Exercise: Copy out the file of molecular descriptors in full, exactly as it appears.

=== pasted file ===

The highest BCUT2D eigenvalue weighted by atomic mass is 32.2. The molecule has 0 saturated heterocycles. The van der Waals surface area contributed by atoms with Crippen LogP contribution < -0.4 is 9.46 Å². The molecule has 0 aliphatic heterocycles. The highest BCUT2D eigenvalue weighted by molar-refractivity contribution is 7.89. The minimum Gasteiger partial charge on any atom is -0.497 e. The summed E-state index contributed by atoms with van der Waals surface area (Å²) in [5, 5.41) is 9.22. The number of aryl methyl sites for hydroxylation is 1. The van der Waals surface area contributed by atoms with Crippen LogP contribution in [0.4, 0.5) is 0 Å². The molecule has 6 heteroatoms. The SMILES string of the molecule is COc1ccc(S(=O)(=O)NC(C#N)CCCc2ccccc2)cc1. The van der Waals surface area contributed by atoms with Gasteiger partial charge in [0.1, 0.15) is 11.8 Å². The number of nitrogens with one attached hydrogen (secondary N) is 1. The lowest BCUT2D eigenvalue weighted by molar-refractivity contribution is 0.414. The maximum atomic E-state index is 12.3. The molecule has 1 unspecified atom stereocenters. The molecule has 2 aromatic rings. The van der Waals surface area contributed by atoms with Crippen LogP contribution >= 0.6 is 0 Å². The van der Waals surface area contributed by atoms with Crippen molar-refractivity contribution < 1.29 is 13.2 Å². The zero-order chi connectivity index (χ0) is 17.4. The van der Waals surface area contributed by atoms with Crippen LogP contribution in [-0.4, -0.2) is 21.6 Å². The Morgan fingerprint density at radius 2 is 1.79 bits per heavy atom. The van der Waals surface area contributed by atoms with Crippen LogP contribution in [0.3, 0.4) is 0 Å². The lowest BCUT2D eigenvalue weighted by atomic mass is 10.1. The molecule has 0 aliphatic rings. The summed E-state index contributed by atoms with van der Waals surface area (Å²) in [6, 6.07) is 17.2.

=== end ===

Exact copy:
The highest BCUT2D eigenvalue weighted by atomic mass is 32.2. The molecule has 0 saturated heterocycles. The van der Waals surface area contributed by atoms with Crippen LogP contribution < -0.4 is 9.46 Å². The molecule has 0 aliphatic heterocycles. The highest BCUT2D eigenvalue weighted by molar-refractivity contribution is 7.89. The minimum Gasteiger partial charge on any atom is -0.497 e. The summed E-state index contributed by atoms with van der Waals surface area (Å²) in [5, 5.41) is 9.22. The number of aryl methyl sites for hydroxylation is 1. The van der Waals surface area contributed by atoms with Crippen LogP contribution in [0.4, 0.5) is 0 Å². The molecule has 6 heteroatoms. The SMILES string of the molecule is COc1ccc(S(=O)(=O)NC(C#N)CCCc2ccccc2)cc1. The van der Waals surface area contributed by atoms with Gasteiger partial charge in [0.1, 0.15) is 11.8 Å². The number of nitrogens with one attached hydrogen (secondary N) is 1. The lowest BCUT2D eigenvalue weighted by molar-refractivity contribution is 0.414. The maximum atomic E-state index is 12.3. The molecule has 1 unspecified atom stereocenters. The molecule has 2 aromatic rings. The van der Waals surface area contributed by atoms with Crippen LogP contribution >= 0.6 is 0 Å². The van der Waals surface area contributed by atoms with Crippen molar-refractivity contribution < 1.29 is 13.2 Å². The zero-order chi connectivity index (χ0) is 17.4. The van der Waals surface area contributed by atoms with Crippen LogP contribution in [-0.4, -0.2) is 21.6 Å². The Morgan fingerprint density at radius 2 is 1.79 bits per heavy atom. The van der Waals surface area contributed by atoms with Crippen LogP contribution in [0.3, 0.4) is 0 Å². The lowest BCUT2D eigenvalue weighted by atomic mass is 10.1. The molecule has 0 aliphatic rings. The summed E-state index contributed by atoms with van der Waals surface area (Å²) in [6, 6.07) is 17.2.